But as good as the FX series was, the ESPN documentary O.J.: Made in America is even better. It serves as a nice compliment, not competitor to, The People vs. O.J. Simpson; it goes much deeper and covers more ground. Even having lived through the O.J. trial and watching the limited series, I’m still learning new things about the case. The documentary is something of an investment – the sum of its five episodes clocks in at over 10 hours – but it is totally worth it. In fact, I look forward to each new installment, rather than viewing the series as homework of a chore. There was a lot of very positive buzz about the docuseries before it debuted and I have to say, cynical as I am, it totally lived up to the hype.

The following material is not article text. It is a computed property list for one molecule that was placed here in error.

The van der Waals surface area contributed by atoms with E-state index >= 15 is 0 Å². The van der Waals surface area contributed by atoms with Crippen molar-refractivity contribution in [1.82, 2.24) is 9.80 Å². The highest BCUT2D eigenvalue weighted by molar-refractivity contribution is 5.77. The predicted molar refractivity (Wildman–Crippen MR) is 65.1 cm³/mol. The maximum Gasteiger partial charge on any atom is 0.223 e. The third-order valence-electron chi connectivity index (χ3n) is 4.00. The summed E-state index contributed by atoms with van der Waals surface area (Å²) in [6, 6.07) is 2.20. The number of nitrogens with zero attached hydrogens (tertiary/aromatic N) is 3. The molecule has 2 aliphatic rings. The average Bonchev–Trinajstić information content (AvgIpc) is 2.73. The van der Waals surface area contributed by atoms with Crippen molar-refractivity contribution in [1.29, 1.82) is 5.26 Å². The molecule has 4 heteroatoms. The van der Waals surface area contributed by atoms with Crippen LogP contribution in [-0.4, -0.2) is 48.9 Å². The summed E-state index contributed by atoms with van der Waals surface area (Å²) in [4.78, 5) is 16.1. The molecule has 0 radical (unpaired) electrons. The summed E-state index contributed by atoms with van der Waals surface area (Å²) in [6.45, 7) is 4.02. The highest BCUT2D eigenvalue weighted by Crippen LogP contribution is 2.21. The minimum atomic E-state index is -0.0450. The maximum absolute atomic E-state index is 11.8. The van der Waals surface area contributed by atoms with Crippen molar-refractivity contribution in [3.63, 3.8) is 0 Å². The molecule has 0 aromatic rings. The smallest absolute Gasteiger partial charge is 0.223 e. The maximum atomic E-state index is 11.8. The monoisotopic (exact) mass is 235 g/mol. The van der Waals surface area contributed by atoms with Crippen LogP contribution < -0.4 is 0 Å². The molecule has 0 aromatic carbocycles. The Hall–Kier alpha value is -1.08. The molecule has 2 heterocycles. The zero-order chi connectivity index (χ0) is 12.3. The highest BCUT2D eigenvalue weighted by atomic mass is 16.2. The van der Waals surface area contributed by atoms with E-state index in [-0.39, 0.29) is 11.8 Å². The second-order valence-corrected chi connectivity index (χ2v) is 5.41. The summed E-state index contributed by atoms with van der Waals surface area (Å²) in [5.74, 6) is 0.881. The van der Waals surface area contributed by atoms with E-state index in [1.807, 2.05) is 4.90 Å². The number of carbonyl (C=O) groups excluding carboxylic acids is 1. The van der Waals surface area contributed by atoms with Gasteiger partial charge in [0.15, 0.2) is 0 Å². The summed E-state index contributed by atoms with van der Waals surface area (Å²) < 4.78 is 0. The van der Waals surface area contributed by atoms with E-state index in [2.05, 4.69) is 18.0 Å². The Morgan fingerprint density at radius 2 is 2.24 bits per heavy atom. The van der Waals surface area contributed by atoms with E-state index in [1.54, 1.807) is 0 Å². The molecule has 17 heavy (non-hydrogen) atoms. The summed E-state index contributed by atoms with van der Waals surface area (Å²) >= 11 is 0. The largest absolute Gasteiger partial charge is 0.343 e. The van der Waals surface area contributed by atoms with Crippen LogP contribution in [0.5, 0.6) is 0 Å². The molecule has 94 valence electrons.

Because of the length of O.J.: Made in America, they are able to do a much deeper dive and cover many more topics than the FX show. The People vs. O.J. Simpson was focused on the trial and trial alone, but O.J.: Made in America can take the time to delve into O.J.’s childhood and his college and professional football career. Even though Simpson played for my team (the Buffalo Bills), my primary familiarity with him was exclusively from his acting work and then the double murder investigation. I knew that he was a football player, but I didn’t know how good he was really was; O.J.: Made in America filled in those blanks for me and also put his success in context. Perhaps even more than The People vs. O.J. Simpson, the ESPN documentary illustrates the complex issues or race, police brutality, celebrity and domestic abuse that were all critical components of the Simpson trial. For many of the jurors, the murder case was less about the guilt of O.J. Simpson and more a referendum on the racist practices of the LAPD. The documentary is able to go down many side streets in its narrative that aren’t about the Simpson case per se, but are critical factors to understanding the atmosphere surrounding the case. While I knew quite a bit about Rodney King and the riots that followed, I was unaware of the killings of Eula Love or Latasha Harlins and the outrage that sparked; if the King verdict was the tipping point, both of these incidents were important precursors to the anger that would manifest itself. The documentary spends the time to explain why people were ready to rally around O.J. – it wasn’t just his celebrity stature, but it was also about a deep suspicion of the LAPD and what they were capable of.